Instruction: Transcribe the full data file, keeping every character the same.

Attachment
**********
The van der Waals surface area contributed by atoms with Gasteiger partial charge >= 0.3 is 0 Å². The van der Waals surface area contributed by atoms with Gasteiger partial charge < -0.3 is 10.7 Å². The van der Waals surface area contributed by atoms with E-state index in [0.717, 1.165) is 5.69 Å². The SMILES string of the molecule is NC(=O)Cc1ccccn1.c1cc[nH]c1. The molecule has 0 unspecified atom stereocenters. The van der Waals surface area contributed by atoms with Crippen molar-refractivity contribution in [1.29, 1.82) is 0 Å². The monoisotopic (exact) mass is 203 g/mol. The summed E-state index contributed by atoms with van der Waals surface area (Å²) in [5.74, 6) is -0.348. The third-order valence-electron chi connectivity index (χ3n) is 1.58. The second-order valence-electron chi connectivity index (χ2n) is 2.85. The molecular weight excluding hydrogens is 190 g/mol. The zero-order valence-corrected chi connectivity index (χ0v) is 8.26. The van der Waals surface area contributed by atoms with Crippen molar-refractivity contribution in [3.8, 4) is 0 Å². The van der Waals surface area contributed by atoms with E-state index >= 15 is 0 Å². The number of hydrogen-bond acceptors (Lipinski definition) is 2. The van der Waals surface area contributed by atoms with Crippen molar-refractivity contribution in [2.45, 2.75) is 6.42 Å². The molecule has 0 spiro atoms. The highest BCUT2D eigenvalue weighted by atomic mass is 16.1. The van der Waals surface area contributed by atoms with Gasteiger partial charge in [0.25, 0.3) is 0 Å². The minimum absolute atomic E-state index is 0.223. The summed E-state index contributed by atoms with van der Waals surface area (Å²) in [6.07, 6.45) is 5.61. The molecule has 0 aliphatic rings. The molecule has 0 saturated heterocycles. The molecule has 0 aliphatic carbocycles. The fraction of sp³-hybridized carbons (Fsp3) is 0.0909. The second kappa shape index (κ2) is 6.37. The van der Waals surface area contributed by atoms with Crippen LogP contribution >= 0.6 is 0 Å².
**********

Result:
The van der Waals surface area contributed by atoms with Gasteiger partial charge >= 0.3 is 0 Å². The van der Waals surface area contributed by atoms with Gasteiger partial charge < -0.3 is 10.7 Å². The van der Waals surface area contributed by atoms with E-state index in [0.717, 1.165) is 5.69 Å². The SMILES string of the molecule is NC(=O)Cc1ccccn1.c1cc[nH]c1. The molecule has 0 unspecified atom stereocenters. The van der Waals surface area contributed by atoms with Crippen molar-refractivity contribution in [1.29, 1.82) is 0 Å². The monoisotopic (exact) mass is 203 g/mol. The summed E-state index contributed by atoms with van der Waals surface area (Å²) in [5.74, 6) is -0.348. The third-order valence-electron chi connectivity index (χ3n) is 1.58. The second-order valence-electron chi connectivity index (χ2n) is 2.85. The molecular weight excluding hydrogens is 190 g/mol. The zero-order valence-corrected chi connectivity index (χ0v) is 8.26. The van der Waals surface area contributed by atoms with Crippen molar-refractivity contribution in [3.8, 4) is 0 Å². The van der Waals surface area contributed by atoms with E-state index >= 15 is 0 Å². The number of hydrogen-bond acceptors (Lipinski definition) is 2. The van der Waals surface area contributed by atoms with Crippen molar-refractivity contribution in [2.45, 2.75) is 6.42 Å². The molecule has 0 spiro atoms. The highest BCUT2D eigenvalue weighted by atomic mass is 16.1. The van der Waals surface area contributed by atoms with Gasteiger partial charge in [0.25, 0.3) is 0 Å². The minimum absolute atomic E-state index is 0.223. The summed E-state index contributed by atoms with van der Waals surface area (Å²) in [6.07, 6.45) is 5.61. The molecule has 0 aliphatic rings. The molecule has 0 saturated heterocycles. The molecule has 0 aliphatic carbocycles. The fraction of sp³-hybridized carbons (Fsp3) is 0.0909. The second kappa shape index (κ2) is 6.37. The van der Waals surface area contributed by atoms with Crippen LogP contribution >= 0.6 is 0 Å².